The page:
- The Washington Times - Thursday, July 10, 2003

VIRGINIA BEACH (AP) — The Virginia Department of Health has placed six provocative billboards around the Hampton Roads area as part of a pilot project intended to prevent statutory rape.

The billboards carry the message “Isn’t she a little young?” in large letters, with the words “Sex with a minor. Don’t go there,” in smaller letters below.

Less dramatically, the department is distributing 2,000 posters and 4,000 postcards with similar messages.

All of the materials refer people to a new Web site sponsored by the health department, www.varapelaws.org. The site provides links to Virginia laws and advice on how to handle situations such as “Your buddy is involved with a girl and you know it’s not right” and “You know a younger person who may be in a coercive relationship.”

The campaign may spread to other parts of the state if officials consider the Hampton Roads test a success. For now, the billboards are limited to Chesapeake, Norfolk, Portsmouth and Virginia Beach.

Virginia has various laws that address “consenting” sex between a minor and an adult. Generally, the younger the victim, the more serious the charge. It’s a felony for someone 18 or older to have “carnal knowledge” of a 13- or 14-year-old. The charge drops to a first-degree misdemeanor ? contributing to the delinquency of a minor ? if the minor is 15 to 17.

Because no one under 13 can consent legally to sexual intercourse, any carnal knowledge of a child 12 or younger is considered a forcible sex offense.

Rebecca K. Odor, director of sexual violence prevention at the state Department of Health, said focus groups helped shape the message so that it would resonate with men between 18 and 29 years old.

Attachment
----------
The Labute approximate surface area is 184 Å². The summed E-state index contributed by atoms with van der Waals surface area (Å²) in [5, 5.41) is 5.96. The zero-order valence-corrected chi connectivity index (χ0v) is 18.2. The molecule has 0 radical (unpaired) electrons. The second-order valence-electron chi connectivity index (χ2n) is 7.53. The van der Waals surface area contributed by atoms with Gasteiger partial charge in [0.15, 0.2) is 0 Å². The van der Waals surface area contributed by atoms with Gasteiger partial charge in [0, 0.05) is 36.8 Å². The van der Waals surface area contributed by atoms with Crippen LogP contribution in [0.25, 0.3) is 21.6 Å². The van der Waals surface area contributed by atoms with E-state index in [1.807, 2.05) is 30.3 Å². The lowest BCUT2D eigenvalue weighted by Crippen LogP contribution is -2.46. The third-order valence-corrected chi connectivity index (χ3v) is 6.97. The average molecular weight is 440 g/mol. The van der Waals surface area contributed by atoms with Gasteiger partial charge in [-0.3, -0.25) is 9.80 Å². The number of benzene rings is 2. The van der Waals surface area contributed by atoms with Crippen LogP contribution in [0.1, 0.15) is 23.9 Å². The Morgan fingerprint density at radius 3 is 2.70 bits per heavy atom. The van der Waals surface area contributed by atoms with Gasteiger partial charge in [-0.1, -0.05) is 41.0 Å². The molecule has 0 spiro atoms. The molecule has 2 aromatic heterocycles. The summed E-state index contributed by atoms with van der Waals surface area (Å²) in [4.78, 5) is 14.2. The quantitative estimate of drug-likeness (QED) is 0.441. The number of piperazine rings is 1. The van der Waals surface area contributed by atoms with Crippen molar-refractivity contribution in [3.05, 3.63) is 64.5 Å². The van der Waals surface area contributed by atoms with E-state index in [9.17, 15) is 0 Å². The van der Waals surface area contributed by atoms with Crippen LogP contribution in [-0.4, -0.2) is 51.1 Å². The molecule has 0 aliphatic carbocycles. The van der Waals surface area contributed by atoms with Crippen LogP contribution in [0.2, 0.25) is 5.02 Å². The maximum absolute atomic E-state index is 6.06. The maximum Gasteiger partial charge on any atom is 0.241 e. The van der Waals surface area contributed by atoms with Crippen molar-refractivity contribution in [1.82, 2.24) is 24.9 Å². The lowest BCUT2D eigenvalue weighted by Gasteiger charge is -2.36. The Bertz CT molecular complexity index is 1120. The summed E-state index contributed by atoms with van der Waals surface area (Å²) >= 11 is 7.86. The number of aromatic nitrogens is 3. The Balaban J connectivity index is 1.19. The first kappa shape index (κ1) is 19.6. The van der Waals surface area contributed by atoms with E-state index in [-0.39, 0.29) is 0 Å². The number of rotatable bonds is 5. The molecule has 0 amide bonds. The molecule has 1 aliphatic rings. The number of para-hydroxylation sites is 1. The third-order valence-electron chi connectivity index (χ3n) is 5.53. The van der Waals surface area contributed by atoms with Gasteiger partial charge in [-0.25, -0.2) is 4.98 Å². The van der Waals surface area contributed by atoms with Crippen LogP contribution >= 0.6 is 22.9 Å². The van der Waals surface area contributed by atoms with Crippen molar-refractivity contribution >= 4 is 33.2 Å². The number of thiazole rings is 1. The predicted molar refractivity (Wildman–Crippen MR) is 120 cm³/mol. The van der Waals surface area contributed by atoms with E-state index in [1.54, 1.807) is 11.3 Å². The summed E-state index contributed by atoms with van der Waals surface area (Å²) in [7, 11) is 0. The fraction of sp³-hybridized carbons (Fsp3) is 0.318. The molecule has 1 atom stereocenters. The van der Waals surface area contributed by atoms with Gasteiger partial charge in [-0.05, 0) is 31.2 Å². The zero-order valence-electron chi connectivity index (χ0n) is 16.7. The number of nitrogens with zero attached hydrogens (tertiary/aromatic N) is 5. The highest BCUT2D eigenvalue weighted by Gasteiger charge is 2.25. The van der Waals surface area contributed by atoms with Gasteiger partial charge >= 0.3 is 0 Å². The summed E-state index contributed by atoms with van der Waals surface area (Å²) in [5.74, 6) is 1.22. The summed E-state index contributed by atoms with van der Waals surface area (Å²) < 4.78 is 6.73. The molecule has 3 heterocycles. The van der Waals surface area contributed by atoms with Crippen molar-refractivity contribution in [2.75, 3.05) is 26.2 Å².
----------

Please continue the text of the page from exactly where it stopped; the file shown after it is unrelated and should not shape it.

“We want to change the norm so that it’s not OK,” Miss Odor said. “Right now what we are finding in our focus-group testing is that some guys think it’s OK to have sex with younger girls.”

The department will try to gauge the effect by comparing results from pre- and post-campaign surveys of 200 men in the target audience, she said.

About 18 months in the making, the pilot project’s cost is $25,000. Though it might seem frivolous amid state budget cuts, Miss Odor said it fulfills a federal mandate.

All states that receive federal money for Temporary Assistance for Needy Families programs are required to spend some funds on statutory rape awareness, she said.

The message especially needs to be heard in Virginia Beach, Miss Odor said.

Virginia’s most populous city had more statutory rape offenses and arrests than any other locality in the state in 2000 and 2001, Miss Odor said. In 2000, police reported 33 incidents and made 20 arrests — 15 percent of all statutory rape arrests statewide. In 2001, there were 29 reports and 10 arrests.

Virginia Beach police Detective Joe Schuler was glad to learn about the campaign.

“You’ve got to start somewhere,” Mr. Schuler said. “It’s long overdue.”

Detective Schuler doesn’t believe Virginia Beach is more prone to statutory rape than other Virginia cities.

He said the number of offenses and arrests there is consistent with the city’s size. But he noted that the city has a lot of people moving through it, especially during the summer, which can create problems.

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